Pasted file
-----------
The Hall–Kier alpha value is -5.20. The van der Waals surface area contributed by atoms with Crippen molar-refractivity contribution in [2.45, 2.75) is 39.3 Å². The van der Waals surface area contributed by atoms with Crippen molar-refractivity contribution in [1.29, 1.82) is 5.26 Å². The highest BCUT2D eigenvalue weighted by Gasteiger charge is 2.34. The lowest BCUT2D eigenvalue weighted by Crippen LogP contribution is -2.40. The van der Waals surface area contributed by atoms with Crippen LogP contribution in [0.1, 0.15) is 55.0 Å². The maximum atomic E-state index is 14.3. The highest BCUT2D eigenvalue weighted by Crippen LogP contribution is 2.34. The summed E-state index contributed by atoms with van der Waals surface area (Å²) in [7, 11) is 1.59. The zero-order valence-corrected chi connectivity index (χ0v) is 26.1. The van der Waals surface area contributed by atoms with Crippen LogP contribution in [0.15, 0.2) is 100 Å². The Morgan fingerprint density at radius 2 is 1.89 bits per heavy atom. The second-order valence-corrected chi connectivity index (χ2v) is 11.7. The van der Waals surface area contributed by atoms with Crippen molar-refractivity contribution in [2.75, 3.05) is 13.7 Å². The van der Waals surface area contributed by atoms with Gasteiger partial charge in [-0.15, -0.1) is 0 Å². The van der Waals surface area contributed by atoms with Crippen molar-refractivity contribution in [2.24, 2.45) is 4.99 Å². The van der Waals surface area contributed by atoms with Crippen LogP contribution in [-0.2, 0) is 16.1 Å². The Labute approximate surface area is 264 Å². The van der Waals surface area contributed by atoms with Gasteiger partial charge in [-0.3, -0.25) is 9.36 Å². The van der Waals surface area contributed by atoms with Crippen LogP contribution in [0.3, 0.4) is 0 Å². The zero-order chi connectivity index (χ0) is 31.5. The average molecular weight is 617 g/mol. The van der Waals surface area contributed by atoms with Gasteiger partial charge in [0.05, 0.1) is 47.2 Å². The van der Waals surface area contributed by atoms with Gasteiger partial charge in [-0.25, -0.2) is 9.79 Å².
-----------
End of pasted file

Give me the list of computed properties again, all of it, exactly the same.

The Hall–Kier alpha value is -5.20. The van der Waals surface area contributed by atoms with Crippen molar-refractivity contribution in [2.45, 2.75) is 39.3 Å². The van der Waals surface area contributed by atoms with Crippen molar-refractivity contribution in [1.29, 1.82) is 5.26 Å². The highest BCUT2D eigenvalue weighted by Gasteiger charge is 2.34. The lowest BCUT2D eigenvalue weighted by Crippen LogP contribution is -2.40. The van der Waals surface area contributed by atoms with Crippen LogP contribution in [0.1, 0.15) is 55.0 Å². The maximum atomic E-state index is 14.3. The highest BCUT2D eigenvalue weighted by Crippen LogP contribution is 2.34. The summed E-state index contributed by atoms with van der Waals surface area (Å²) in [7, 11) is 1.59. The zero-order valence-corrected chi connectivity index (χ0v) is 26.1. The van der Waals surface area contributed by atoms with Crippen LogP contribution in [0.15, 0.2) is 100 Å². The Morgan fingerprint density at radius 2 is 1.89 bits per heavy atom. The second-order valence-corrected chi connectivity index (χ2v) is 11.7. The van der Waals surface area contributed by atoms with Crippen molar-refractivity contribution in [2.75, 3.05) is 13.7 Å². The van der Waals surface area contributed by atoms with Gasteiger partial charge in [-0.15, -0.1) is 0 Å². The van der Waals surface area contributed by atoms with Crippen molar-refractivity contribution in [2.24, 2.45) is 4.99 Å². The van der Waals surface area contributed by atoms with Crippen LogP contribution in [-0.2, 0) is 16.1 Å². The Labute approximate surface area is 264 Å². The van der Waals surface area contributed by atoms with Gasteiger partial charge in [-0.3, -0.25) is 9.36 Å². The van der Waals surface area contributed by atoms with Crippen LogP contribution in [0.3, 0.4) is 0 Å². The zero-order chi connectivity index (χ0) is 31.5. The average molecular weight is 617 g/mol. The van der Waals surface area contributed by atoms with Gasteiger partial charge in [0.05, 0.1) is 47.2 Å². The van der Waals surface area contributed by atoms with Gasteiger partial charge in [-0.25, -0.2) is 9.79 Å².